Juan Arellano’s corpus of work as an architect and a visual artist is suffused with a theatrical quality in which spaces are framed to embody spectacle and device of drama.
This exhibition—“Framing the Spectacle of Space”—at the Metropolitan Museum of Manila probes the creative life and works of Juan Arellano through the thematic lens of theatre and theatricality within the matrix of colonial pageantry, Hollywood and Broadway amusement, and architectural scenography.
Theatricality is about spectacle, appearance, and dramaturgy through the mediation and articulation of the lived spaces. Thus, every room is a stage, every public space is a theatre, and every façade is a backdrop.
Arellano is no stranger to performative prerequisite of theater and stage craft. When he was 18, he had a fight with his older brother Arcadio which forced him to run away to the United States.
With a goal of studying architecture, his ticket to America necessitate a kind of performance, acting his way to the colonial metropole by pretending as one of 147 Filipinos destined for the 1907 Jamestown Exposition in Virginia.
The visual, performative and commercial dynamics of such exposition and fair were meant to reinforce and legitimize the American colonial enterprise and civilizing mission in the Philippines.
Joining the group required character transformation, embodying the persona of a “native” acting as human display in the Philippine village at the exposition.
This episode as an actor in a staged colonial tableau vivant was gloriously narrated 20 years later in the article Noted Architect Once Posed as “Wild Man” at Jamestown in the January 1927 issue of New York Times.
As a painter, Arellano was trained at an early age under tutelage of Lorenzo Guerrero, Toribio Antillon, and Fabian de la Rosa.
Arellano’s paintings are specimens of episodic dramaturgy and impressionistic scenarios bursting in the whimsicality of color and spontaneity of strokes showing European influence reminiscent of Gaugin and Goya.
Most of his works are landscapes takes on an almost scenographic aura, consisting of the use of vivid, bold colors which do not show a strong naturalistic bias, and a surface treatment that emphasizes the shapes of nature without the use of visible outlining.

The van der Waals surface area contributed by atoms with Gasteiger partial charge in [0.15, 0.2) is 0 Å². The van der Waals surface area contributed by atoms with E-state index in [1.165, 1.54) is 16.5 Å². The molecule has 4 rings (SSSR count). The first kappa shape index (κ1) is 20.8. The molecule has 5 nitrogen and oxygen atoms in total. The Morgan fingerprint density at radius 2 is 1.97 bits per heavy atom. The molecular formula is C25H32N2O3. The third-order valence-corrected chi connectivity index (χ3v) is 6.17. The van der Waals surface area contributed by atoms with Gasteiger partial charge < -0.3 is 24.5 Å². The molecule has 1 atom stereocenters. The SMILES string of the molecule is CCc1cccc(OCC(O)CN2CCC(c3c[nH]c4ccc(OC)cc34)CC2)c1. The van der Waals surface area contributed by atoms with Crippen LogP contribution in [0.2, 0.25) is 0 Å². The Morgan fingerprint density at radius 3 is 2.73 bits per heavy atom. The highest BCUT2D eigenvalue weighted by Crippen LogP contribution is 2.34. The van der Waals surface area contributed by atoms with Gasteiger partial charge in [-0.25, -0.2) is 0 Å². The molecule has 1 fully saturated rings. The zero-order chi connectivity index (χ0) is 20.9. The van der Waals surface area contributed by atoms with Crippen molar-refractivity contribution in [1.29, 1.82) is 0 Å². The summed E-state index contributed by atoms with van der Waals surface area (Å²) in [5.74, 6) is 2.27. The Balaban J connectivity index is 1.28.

The forms are discerned as decorative and separate forms than as a cohesive and natural landscape.
The tendency towards compartmentalization is mitigated by his continued use of a more impressionist style of brushwork in which the atmospherics of space, ever-shifting qualities light and shadow, and the elusive articulations of hue and tone become his obsession.
His paintings with human figures are depicted in theatrical actions, transcoding gestures, costumes or entire staging of a scene with architectural backdrops and palpitating landscapes of vibrant colors framed by the symbolic proscenium–an illusionistic setting and enactment of drama.
Akin to a monologue, Arellano’s portraits reflect on the subjects’ inner psychological tension that energize and torments their being. Thus the spatial, two-dimensional, pictorial representation of scenarios and of actors is transformed into a narrative unfolding in the spectator’s act of looking.
Arellano’s architecture, landscape design, and urban forms creates exuberant spaces of spectatorship and performance, enframing the conduct everyday life and the staging of spectacle of the nation.
This trope also lays bare the deliberate ways by which the state stages an elaborate architectural spectacle and scenographic spatial interventions designed to mobilize mythic images of tradition and common rites of passage within the framework of a political liturgy and process of legitimation.
Capital cities, capitol buildings, and national monuments which Arellano had designed as Consulting Architect were potent symbols of national power.